School’s out as pensions protest begins

Thousands of children across Camden were forced to stay at home today as teachers took to the streets to protest against pension reforms.

Only four of the borough’s state schools, St Michael’s in Camden Town, Christ Church in Hampstead, St Eugene de Mazenod in Kilburn and the Jack Taylor special school in Swiss Cottage, stayed open.

As many as 1,150 Camden teachers joined nationwide strikes, according to the Camden branch of the National Union of Teachers (NUT).

Andrew Baisley, from the NUT, said local members felt a ‘tremendous sense of injustice’ about the proposed pension scheme changes.

He said: “I’ve been into schools and it really is about the scale of these unfair and unwarranted changes. Government ministers have admitted that they want to introduce higher pension contributions to pay for the deficit.


You may also want to watch:


“They’re taxing teachers to combat debts run up by bankers. Can you imagine how they (the teachers) feel about that?”

More than 88 per cent of teachers working in Camden – one of the highest proportion in the country – joined the throng in Lincoln’s Inn Fields from 7.30am this morning.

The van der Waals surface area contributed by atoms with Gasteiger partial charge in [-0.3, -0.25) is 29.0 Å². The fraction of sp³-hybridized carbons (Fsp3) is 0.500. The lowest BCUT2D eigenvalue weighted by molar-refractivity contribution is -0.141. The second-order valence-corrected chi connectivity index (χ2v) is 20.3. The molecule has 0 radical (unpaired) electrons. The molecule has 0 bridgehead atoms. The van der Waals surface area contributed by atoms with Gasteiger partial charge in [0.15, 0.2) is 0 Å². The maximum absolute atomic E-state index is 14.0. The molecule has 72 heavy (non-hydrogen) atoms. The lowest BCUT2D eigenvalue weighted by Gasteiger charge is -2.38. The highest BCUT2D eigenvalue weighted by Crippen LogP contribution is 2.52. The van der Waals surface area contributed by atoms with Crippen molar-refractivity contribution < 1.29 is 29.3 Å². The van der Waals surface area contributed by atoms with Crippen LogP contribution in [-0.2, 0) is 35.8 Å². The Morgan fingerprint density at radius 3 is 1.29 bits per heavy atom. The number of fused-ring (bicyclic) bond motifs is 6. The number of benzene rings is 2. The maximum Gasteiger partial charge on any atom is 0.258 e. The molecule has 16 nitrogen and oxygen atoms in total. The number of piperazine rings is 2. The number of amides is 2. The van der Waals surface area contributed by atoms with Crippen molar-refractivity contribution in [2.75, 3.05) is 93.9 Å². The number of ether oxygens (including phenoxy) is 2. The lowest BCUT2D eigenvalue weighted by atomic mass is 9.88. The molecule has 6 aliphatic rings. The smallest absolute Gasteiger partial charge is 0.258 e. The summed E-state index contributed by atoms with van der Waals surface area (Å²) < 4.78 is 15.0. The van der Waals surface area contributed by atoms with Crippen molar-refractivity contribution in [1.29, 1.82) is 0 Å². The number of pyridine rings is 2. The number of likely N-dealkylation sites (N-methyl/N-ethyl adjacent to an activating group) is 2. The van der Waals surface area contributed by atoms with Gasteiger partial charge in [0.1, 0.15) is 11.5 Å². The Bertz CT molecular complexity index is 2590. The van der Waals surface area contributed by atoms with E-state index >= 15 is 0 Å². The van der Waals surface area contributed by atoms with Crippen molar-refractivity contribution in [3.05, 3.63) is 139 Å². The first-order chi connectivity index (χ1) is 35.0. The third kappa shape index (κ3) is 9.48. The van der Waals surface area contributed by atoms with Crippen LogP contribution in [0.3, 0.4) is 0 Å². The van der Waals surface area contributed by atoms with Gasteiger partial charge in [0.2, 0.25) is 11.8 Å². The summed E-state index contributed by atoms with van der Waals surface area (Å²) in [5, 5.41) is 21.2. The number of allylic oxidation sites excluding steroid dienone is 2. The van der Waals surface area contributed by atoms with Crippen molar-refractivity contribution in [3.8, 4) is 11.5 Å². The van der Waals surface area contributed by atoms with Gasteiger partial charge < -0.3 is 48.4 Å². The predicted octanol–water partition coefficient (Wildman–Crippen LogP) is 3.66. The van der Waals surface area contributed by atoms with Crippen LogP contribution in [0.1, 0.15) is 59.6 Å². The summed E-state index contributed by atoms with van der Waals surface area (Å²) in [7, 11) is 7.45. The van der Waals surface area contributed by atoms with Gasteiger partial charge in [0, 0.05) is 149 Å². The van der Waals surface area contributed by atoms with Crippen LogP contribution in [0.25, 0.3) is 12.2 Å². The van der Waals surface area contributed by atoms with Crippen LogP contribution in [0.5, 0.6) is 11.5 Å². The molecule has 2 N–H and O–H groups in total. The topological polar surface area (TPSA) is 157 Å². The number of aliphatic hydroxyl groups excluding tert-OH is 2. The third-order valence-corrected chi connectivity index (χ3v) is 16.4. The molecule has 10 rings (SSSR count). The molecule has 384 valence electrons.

Most Read

The NUT was expecting 10,000 teachers from across the country to march to Parliament Square and then rally in the Methodist Central Hall opposite Westminster Abbey.

Teachers were joined by other public sector workers after talks between union leaders and government ministers failed on Monday.

Pension changes would see them having to work for longer, paying in more to their pension fund and receiving less when they retire.

Mr Baisley claimed the changes would see between a 50 and 70 per cent cut for new teachers. “Every teacher in the country knows all of this,” he said. “The sense of outrage is absolutely palpable as soon as you say the word pensions.”

Become a Supporter

This newspaper has been a central part of community life for many years. Our industry faces testing times, which is why we're asking for your support. Every contribution will help us continue to produce local journalism that makes a measurable difference to our community.

Become a Supporter
Comments powered by Disqus